Jim Rogers, one of the world's most prominent international investors, on Thursday called most of the largest U.S. banks "totally bankrupt," and said government efforts to fix the sector are wrongheaded.
Speaking by teleconference at the Reuters Investment Outlook 2009 Summit, the co-founder with George Soros of the Quantum Fund, said the government's $700 billion rescue package for the sector doesn't address how banks manage their balance sheets, and instead rewards weaker lenders with new capital.
Dozens of banks have won infusions from the Troubled Asset Relief Program created in early October, just after the Sept 15 bankruptcy filing by Lehman Brothers Holdings Inc (LEHMQ.PK: Quote, Profile, Research, Stock Buzz). Some of the funds are being used for acquisitions.
"Without giving specific names, most of the significant American banks, the larger banks, are bankrupt, totally bankrupt," said Rogers, who is now a private investor.
"What is outrageous economically and is outrageous morally is that normally in times like this, people who are competent and who saw it coming and who kept their powder dry go and take over the assets from the incompetent," he said. "What's happening this time is that the government is taking the assets from the competent people and giving them to the incompetent people and saying, now you can compete with the competent people. It is horrible economics."
Rogers said he shorted shares of Fannie Mae (FNM.P: Quote, Profile, Research, Stock Buzz) and Freddie Mac (FRE.P: Quote, Profile, Research, Stock Buzz) before the government nationalized the mortgage financiers in September, a week before Lehman failed.
Now a specialist in commodities, Rogers said he has used the recent rally in the U.S. dollar as an opportunity to exit dollar-denominated assets.
While not saying how long the U.S. economic recession will last, he said conditions could ultimately mirror those of Japan in the 1990s. "The way things are going, we're going to have a lost decade too, just like the 1970s," he said.
Goldman Sachs & Co analysts this week estimated that banks worldwide have suffered $850 billion of credit-related losses and writedowns since the global credit crisis began last year.
But Rogers said sound U.S. lenders remain. He said these could include banks that don't make or hold subprime mortgages, or which have high ratios of deposits to equity, "all the classic old ratios that most banks in America forgot or started ignoring because they were too old-fashioned."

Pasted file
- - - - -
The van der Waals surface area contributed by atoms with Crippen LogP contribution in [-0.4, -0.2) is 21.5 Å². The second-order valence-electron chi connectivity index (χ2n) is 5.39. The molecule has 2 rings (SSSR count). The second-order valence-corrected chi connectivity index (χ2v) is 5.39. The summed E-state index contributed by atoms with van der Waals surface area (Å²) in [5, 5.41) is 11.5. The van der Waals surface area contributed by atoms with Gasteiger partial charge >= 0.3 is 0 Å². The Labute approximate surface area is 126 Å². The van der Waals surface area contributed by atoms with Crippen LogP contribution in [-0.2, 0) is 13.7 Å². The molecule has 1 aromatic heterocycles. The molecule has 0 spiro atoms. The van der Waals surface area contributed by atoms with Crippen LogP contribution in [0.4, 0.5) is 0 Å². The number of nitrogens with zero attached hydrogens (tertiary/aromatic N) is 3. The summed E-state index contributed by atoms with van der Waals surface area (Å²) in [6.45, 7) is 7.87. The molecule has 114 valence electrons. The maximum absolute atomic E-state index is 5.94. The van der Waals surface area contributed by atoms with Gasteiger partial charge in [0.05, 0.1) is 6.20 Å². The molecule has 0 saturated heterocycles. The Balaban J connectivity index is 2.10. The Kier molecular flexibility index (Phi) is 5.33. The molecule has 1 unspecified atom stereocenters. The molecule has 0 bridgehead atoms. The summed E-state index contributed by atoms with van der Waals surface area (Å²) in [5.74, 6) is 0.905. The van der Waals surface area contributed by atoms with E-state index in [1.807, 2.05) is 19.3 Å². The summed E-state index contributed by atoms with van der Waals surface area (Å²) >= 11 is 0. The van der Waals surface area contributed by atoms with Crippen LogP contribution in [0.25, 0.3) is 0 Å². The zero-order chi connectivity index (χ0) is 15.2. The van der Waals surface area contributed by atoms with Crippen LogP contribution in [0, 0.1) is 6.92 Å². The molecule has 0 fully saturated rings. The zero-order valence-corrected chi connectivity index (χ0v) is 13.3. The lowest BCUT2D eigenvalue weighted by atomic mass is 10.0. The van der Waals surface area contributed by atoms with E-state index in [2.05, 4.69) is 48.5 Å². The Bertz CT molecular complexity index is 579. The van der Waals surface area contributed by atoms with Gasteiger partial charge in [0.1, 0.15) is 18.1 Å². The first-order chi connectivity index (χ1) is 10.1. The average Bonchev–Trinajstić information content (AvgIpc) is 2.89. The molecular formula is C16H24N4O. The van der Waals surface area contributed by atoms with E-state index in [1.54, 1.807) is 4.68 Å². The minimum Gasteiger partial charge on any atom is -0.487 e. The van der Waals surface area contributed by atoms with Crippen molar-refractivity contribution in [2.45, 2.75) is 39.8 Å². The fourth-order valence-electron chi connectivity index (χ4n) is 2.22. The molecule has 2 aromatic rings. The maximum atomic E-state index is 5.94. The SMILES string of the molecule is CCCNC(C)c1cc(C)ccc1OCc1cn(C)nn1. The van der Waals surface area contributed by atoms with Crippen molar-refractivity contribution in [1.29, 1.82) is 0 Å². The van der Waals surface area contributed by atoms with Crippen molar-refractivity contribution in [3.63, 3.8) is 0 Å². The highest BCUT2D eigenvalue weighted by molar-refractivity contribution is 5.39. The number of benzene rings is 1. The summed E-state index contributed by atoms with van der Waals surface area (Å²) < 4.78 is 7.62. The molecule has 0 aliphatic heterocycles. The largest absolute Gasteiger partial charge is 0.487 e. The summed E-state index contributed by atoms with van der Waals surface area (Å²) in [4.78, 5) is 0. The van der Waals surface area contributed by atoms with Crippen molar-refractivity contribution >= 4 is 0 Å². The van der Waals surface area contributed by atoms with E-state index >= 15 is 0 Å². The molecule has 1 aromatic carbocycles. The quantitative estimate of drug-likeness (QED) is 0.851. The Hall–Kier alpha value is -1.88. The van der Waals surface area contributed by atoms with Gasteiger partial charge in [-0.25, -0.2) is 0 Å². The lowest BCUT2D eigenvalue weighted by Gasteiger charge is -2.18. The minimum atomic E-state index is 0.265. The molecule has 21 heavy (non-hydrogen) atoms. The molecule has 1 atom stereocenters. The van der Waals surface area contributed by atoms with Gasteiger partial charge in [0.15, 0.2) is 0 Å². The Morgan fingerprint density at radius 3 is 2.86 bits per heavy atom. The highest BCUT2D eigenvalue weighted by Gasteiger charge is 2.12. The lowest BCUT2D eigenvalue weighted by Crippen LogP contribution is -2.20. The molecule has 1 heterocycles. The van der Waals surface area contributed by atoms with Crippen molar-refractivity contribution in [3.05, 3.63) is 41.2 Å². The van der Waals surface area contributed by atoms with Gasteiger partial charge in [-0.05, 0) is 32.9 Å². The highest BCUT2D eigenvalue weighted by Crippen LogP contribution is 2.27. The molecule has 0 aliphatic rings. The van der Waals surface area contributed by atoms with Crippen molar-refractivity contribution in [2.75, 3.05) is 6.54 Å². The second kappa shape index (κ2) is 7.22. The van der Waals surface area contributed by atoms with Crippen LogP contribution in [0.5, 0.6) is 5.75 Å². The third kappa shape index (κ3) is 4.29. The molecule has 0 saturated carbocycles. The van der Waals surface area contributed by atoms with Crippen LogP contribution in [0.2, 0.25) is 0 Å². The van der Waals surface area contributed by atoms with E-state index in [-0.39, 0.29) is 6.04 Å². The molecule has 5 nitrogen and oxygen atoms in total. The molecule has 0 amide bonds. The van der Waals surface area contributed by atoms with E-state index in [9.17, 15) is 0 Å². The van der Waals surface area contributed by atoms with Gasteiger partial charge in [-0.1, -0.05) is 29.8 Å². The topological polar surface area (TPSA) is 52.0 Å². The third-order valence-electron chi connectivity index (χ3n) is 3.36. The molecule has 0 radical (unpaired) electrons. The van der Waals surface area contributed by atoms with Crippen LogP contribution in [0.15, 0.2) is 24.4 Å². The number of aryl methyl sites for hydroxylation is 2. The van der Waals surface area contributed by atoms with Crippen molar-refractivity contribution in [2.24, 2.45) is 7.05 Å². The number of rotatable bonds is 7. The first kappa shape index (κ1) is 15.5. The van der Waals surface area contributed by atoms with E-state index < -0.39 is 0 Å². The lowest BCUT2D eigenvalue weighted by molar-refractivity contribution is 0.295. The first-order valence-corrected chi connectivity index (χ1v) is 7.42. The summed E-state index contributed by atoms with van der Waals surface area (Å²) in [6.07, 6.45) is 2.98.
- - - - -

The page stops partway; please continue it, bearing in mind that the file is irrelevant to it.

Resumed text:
Many analysts cite Lehman's Sept 15 bankruptcy as a trigger for the recent cratering in the economy and stock markets.
Rogers called that idea "laughable," noting that banks have been failing for hundreds of years. And yet, he said policymakers aren't doing enough to prevent another Lehman.
"Governments are making mistakes," he said. "They're saying to all the banks, you don't have to tell us your situation. You can continue to use your balance sheet that is phony.... All these guys are bankrupt, they're still worrying about their bonuses, they're still trying to pay their dividends, and the whole system is weakened."
Rogers said is investing in growth areas in China and Taiwan, in such areas as water treatment and agriculture, and recently bought positions in energy and agriculture indexes.
(For summit blog: summitnotebook.reuters.com/)
Thursday, December 11, 2008
Wednesday, December 10, 2008
The NY Times reports:
Fannie Mae and Freddie Mac engaged in “an orgy of junk mortgage development” that turned the two mortgage-finance giants into vast repositories of subprime and similarly risky loans, a former Fannie executive testified on Tuesday.
The mortgage development, which began in 2005 and lasted until at least last year, happened as senior executives at the two government-sponsored enterprises ignored repeated warnings from internal risk officers that they were delving too deeply into dangerous territory, according to internal documents released at a Congressional hearing in Washington. The two companies have been taken over by the government.
The former executive, Edward J. Pinto, who was chief credit officer at Fannie Mae, told the House Oversight and Government Reform Committee that the mortgage giants now guarantee or hold 10.5 million nonprime loans worth $1.6 trillion — one in three of all subprime loans, and nearly two in three of all so-called Alt-A loans, often called “liar loans.”